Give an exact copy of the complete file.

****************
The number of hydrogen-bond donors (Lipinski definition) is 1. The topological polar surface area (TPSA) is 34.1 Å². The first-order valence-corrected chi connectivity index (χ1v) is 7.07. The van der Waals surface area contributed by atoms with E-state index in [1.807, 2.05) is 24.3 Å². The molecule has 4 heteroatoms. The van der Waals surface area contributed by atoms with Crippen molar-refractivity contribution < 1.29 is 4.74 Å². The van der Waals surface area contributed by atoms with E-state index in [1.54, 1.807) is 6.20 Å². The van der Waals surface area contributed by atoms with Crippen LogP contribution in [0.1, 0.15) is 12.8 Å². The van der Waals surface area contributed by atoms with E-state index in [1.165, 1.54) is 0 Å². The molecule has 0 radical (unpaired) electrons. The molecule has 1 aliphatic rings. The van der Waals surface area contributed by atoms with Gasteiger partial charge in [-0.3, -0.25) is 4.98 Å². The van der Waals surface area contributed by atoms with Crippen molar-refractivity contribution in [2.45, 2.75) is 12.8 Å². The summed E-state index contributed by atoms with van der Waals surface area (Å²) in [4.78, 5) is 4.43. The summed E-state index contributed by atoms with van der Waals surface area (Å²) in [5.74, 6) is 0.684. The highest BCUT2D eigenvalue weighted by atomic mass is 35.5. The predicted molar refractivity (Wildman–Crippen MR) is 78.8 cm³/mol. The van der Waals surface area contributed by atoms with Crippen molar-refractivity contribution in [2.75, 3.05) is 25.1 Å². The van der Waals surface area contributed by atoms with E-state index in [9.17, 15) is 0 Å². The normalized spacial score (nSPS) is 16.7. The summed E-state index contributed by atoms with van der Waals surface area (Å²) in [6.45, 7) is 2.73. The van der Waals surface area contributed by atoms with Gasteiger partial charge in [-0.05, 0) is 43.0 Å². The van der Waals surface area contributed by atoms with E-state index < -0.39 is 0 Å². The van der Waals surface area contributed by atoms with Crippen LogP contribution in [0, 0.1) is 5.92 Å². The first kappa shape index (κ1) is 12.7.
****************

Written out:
The number of hydrogen-bond donors (Lipinski definition) is 1. The topological polar surface area (TPSA) is 34.1 Å². The first-order valence-corrected chi connectivity index (χ1v) is 7.07. The van der Waals surface area contributed by atoms with E-state index in [1.807, 2.05) is 24.3 Å². The molecule has 4 heteroatoms. The van der Waals surface area contributed by atoms with Crippen molar-refractivity contribution < 1.29 is 4.74 Å². The van der Waals surface area contributed by atoms with E-state index in [1.54, 1.807) is 6.20 Å². The van der Waals surface area contributed by atoms with Crippen LogP contribution in [0.1, 0.15) is 12.8 Å². The van der Waals surface area contributed by atoms with E-state index in [1.165, 1.54) is 0 Å². The molecule has 0 radical (unpaired) electrons. The molecule has 1 aliphatic rings. The van der Waals surface area contributed by atoms with Gasteiger partial charge in [-0.3, -0.25) is 4.98 Å². The van der Waals surface area contributed by atoms with Crippen molar-refractivity contribution in [2.45, 2.75) is 12.8 Å². The summed E-state index contributed by atoms with van der Waals surface area (Å²) in [4.78, 5) is 4.43. The summed E-state index contributed by atoms with van der Waals surface area (Å²) in [5.74, 6) is 0.684. The highest BCUT2D eigenvalue weighted by atomic mass is 35.5. The predicted molar refractivity (Wildman–Crippen MR) is 78.8 cm³/mol. The van der Waals surface area contributed by atoms with Crippen molar-refractivity contribution in [2.75, 3.05) is 25.1 Å². The van der Waals surface area contributed by atoms with E-state index in [9.17, 15) is 0 Å². The normalized spacial score (nSPS) is 16.7. The summed E-state index contributed by atoms with van der Waals surface area (Å²) in [6.45, 7) is 2.73. The van der Waals surface area contributed by atoms with Gasteiger partial charge in [-0.05, 0) is 43.0 Å². The van der Waals surface area contributed by atoms with E-state index < -0.39 is 0 Å². The van der Waals surface area contributed by atoms with Crippen LogP contribution in [0, 0.1) is 5.92 Å². The first kappa shape index (κ1) is 12.7.